The concept of negative yield-paying bonds takes some time to get your head around. As the name suggests, the amount of interest that such bonds pay are negative – meaning that investors actually receive less than what they originally invested, once the bonds mature.
The phenomenon first grew global prominence in Japan, and it has since made its way over to the European Central Bank. So here beggars the question: Why would anyone in their right mind invest in bonds that lose money?
Loss Making Bonds More Popular Than Ever
To put things into perspective, it was recently reported that surplus of $13 trillion in loss-making bonds were in circulation at the close of June. In comparison to the $8 trillion reported at the start of 2019, this illustrates a staggering increase of 62%.
While it would be rational to believe that Central Banks would be rushing to push interest yields into positive territory, this hasn’t been the case with the European Central Bank. On the contrary, the institution has hinted that it plans to further reduce the yields it pays on its sub zero bonds.
This follows suit with Switzerland, which just saw its 50-year bonds turn negative. Even the likes of Denmark now have negative-yield bonds in circulation.
At an enterprise level, the negative yield-paying bond phenomenon has also reached the blue-chip stocks scene. For example, the likes of McDonald’s, AT&T, IBM and Pepsi now have bonds in circulation that trade with negative yields.
Does an Increase in Negative Paying-Bonds Suggest Tough Times Ahead?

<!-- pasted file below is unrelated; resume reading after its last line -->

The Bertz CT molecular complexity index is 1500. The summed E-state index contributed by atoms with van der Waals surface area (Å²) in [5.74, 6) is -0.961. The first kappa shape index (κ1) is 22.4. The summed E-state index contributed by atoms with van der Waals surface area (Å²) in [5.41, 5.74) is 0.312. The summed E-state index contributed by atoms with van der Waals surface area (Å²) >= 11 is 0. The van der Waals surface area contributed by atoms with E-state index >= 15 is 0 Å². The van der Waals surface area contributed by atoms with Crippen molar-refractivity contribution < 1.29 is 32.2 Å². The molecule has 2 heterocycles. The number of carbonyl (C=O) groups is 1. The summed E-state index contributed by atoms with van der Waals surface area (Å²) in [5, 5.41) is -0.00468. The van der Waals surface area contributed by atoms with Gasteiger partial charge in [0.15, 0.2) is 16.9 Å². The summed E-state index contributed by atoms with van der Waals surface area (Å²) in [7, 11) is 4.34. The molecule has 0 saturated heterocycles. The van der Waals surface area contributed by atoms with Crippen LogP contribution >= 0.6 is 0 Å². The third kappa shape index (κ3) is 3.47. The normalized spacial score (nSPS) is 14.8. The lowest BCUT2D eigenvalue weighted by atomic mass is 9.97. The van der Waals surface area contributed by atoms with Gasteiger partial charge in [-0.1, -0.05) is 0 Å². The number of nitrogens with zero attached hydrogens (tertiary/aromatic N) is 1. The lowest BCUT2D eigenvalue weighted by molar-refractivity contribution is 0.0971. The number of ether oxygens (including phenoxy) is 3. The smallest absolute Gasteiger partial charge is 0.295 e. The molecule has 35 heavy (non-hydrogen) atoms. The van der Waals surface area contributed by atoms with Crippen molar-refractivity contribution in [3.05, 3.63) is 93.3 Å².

While the motivation behind the purchasing of negative yield-paying bonds baffles even the most seasoned economist, one such theory is that it is a precautionary measure against uncertain times. In layman terms, investors that are overwhelmingly bearish on the stock markets believe that loss making bonds are a sure-fire way to safeguard against a major economic downturn.
A further theory is that loss-making bonds offered by Central Banks in Europe and Japan allows institutions to set aside money for known liabilities. As the multi-trillion dollar bond market is highly liquid, investors know that they can easily offload the negative bonds to raise fast capital.
It is also argued that negative paying bonds are a useful tool for financial institutions that are capped by regulatory limits on foreign bond holdings. There are usually no restrictions on the amount of domestically-issued bonds that institutions can buy, meaning that they can simply initiate a swap.
It Could be a Long Road Ahead for Negative Bonds
With global interest rates still at record lows, Central Banks are somewhat protected in their issuance of negative paying bonds.This, some would argue, is a way for governments to manipulate bond yields as a way to counter year-on-year overspending.
The lowering of interest rates is expected to make its way over to the US in the coming months, with the markets expecting the Federal Reserve to cut rates for the first time since 2008.
While this offering of ‘free money’ might have the desired effect of boosting the economy in the short-to-medium term, Mark Grant at B. Riley FBR argues that eventually, ” there will come a time when free money no longer moves the cursor, and then currency wars will commence and the asset bubble will get deflated.”